We’ll also be offering Eastern Sierra Fall colors, Yosemite and Death Valley photography workshops, contact me for details and I’ll let you know when I’ve completed wading through the permit paperwork.
We’ve had good success with back to back night and interior workshops. In the morning we get hours in the park before the public arrives, and we enjoyed exclusive access to the interiors of several buildings. We’ve gotten very good at this. On our last visit we moved ten people through 14 buildings!
Here’s a new video I’ve produced to show you how our Bodie night workshops were going so far in 2014 (including a few short clips from prior years):
Frequently Asked Questions:
How well do you know Bodie?
I’ve been visiting Bodie since the mid-1970s. My digital photography there goes back at least to 2004 and multiple daytime and after-hours visits in 2005. In recent years I’ve been living in the Eastern Sierra. I moved to the northern edge of Mono County about 50 miles from the Bodie Road in 2010, and I’ve led 21 special night or interior access workshops in the park in 2012 – 2014. We’ve visited our local park at least 15 times so far in 2014 alone. If you’re going to visit Bodie in a photography workshop, you might as well go with the leaders!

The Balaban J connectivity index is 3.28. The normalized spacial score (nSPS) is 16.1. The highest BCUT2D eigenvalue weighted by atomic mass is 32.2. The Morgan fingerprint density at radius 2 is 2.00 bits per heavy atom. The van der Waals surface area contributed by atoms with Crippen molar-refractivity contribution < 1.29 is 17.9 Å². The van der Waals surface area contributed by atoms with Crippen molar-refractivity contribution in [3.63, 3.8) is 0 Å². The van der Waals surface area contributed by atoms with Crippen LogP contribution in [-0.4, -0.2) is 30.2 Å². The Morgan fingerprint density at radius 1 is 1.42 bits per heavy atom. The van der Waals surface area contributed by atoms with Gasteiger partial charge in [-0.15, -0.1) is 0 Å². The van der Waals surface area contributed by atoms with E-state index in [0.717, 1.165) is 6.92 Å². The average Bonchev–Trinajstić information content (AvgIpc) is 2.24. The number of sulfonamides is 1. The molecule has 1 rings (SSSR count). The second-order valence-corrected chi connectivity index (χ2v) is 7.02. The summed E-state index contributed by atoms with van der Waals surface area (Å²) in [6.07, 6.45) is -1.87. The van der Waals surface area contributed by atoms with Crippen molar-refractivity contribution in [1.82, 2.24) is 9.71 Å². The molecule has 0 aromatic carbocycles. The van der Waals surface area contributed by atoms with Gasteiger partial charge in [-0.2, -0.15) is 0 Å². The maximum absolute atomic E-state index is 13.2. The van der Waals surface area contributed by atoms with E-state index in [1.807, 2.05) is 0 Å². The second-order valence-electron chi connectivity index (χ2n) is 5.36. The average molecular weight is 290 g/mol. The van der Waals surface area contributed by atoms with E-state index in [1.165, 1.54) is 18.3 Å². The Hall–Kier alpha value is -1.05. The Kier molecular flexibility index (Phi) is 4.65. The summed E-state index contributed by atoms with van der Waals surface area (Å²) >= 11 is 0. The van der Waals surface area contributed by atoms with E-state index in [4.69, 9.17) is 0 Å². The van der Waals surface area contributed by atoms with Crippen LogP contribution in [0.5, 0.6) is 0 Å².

Our success is attracting a lot of workshops to Bodie. One licensed a night photo from one of our participants to have one to show their prospective participants this year. Know what you’re buying and review their Bodie portfolios carefully and ensure that the instructors have shot there extensively, especially at night.
Why are Bodie night photography workshops so expensive?
The Bodie Foundation conducts them to raise funds for building stabilization projects at Bodie. In two short seasons we raised over $10,000 for the Bodie Foundation to help preserve the park. Our workshops raise up to $3500 per weekend, and the funds we’ve raised for the Foundation easily surpass $20,000 this year.
Why are your Bodie night photography workshops less expensive than others?